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Putin: Snowden case must not damage US-Russia relations

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Russian President Vladimir Putin and NSA Leaker Edward Snowden (AP/ Human Rights Watch)

Russian President Vladimir Putin says NSA leaker Edward Snowden has been warned against taking any actions that would damage relations between Moscow and Washington.

Snowden has applied for temporary asylum in Russia, three weeks after arriving at one of Moscow's international airports from Hong Kong. The United States wants him sent home to face prosecution for espionage.

Granting Snowden asylum would add new tensions to U.S.-Russian relations already strained by criticism of Russia's pressure on opposition groups, Moscow's suspicion of U.S. missile-defense plans and Russia's resistance to sanctions against the regime of Syrian President Bashar Assad.

On a visit to the Siberian city of Chita on Wednesday, Putin said "we have warned Mr. Snowden that any actions by him connected with harming Russian-American relations are unacceptable," according to Russian news agencies. Reuters reported that Putin added "Bilateral relations, in my opinion, are far more important than squabbles about the activities of the secret
services,'' when asked if the Snowden affair would cast a shadow over a scheduled U.S.-Russia summit in September.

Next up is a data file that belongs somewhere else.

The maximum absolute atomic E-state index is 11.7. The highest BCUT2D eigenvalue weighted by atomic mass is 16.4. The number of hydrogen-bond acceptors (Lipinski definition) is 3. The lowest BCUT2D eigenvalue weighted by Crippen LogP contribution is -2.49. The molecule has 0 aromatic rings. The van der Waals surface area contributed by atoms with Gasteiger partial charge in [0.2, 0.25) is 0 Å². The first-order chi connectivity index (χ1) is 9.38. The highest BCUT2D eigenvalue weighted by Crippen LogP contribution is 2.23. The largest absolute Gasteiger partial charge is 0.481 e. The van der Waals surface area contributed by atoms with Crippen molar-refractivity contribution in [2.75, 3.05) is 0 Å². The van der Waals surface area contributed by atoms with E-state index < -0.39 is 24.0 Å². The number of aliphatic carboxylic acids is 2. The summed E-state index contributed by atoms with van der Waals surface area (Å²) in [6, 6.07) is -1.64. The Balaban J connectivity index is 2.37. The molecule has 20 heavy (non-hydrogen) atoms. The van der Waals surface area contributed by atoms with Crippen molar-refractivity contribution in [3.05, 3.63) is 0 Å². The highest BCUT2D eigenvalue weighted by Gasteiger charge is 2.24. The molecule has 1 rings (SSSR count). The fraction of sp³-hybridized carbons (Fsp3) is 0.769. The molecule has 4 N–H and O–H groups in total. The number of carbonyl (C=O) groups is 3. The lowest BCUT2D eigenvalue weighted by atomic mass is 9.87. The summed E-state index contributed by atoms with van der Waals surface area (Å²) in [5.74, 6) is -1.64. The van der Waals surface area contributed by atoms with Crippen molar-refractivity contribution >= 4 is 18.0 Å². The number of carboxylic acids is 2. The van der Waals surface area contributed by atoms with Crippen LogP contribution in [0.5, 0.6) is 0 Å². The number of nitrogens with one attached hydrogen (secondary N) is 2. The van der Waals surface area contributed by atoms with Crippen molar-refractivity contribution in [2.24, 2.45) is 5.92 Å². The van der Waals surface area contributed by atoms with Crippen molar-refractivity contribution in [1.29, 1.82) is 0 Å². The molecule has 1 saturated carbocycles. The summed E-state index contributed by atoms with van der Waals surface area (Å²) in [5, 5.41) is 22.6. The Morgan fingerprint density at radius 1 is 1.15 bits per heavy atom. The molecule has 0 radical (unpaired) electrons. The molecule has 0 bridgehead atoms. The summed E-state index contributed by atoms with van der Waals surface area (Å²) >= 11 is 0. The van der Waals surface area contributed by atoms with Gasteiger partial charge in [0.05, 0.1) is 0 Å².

Putin did not say whether he expected Russia to grant Snowden temporary asylum. Anatoly Kucherena, a Russian lawyer, told the Associated Press Wednesday that Russian law does not provide a specific time frame to consider an asylum request. 

On Monday, Putin described Snowden's arrival as an unwelcome present foisted on Russia by the United States. He said that Snowden flew to Moscow intending only to transit to another country, but that the U.S. intimidated other countries into refusing to accept him, effectively blocking the fugitive from flying further.

During a meeting Friday in Sheremetyevo's transit zone, Snowden argued that he hadn't hurt U.S. interests in the past and has no intention of doing that in the future.

Putin did not say Monday if that would be sufficient grounds for asylum, adding that Snowden apparently did not want to stay in Russia permanently.

Venezuela, Bolivia and Nicaragua have offered Snowden asylum, but getting there from Moscow without passing through U.S. airspace or that of Washington's allies would be difficult. The U.S. has annulled his passport.

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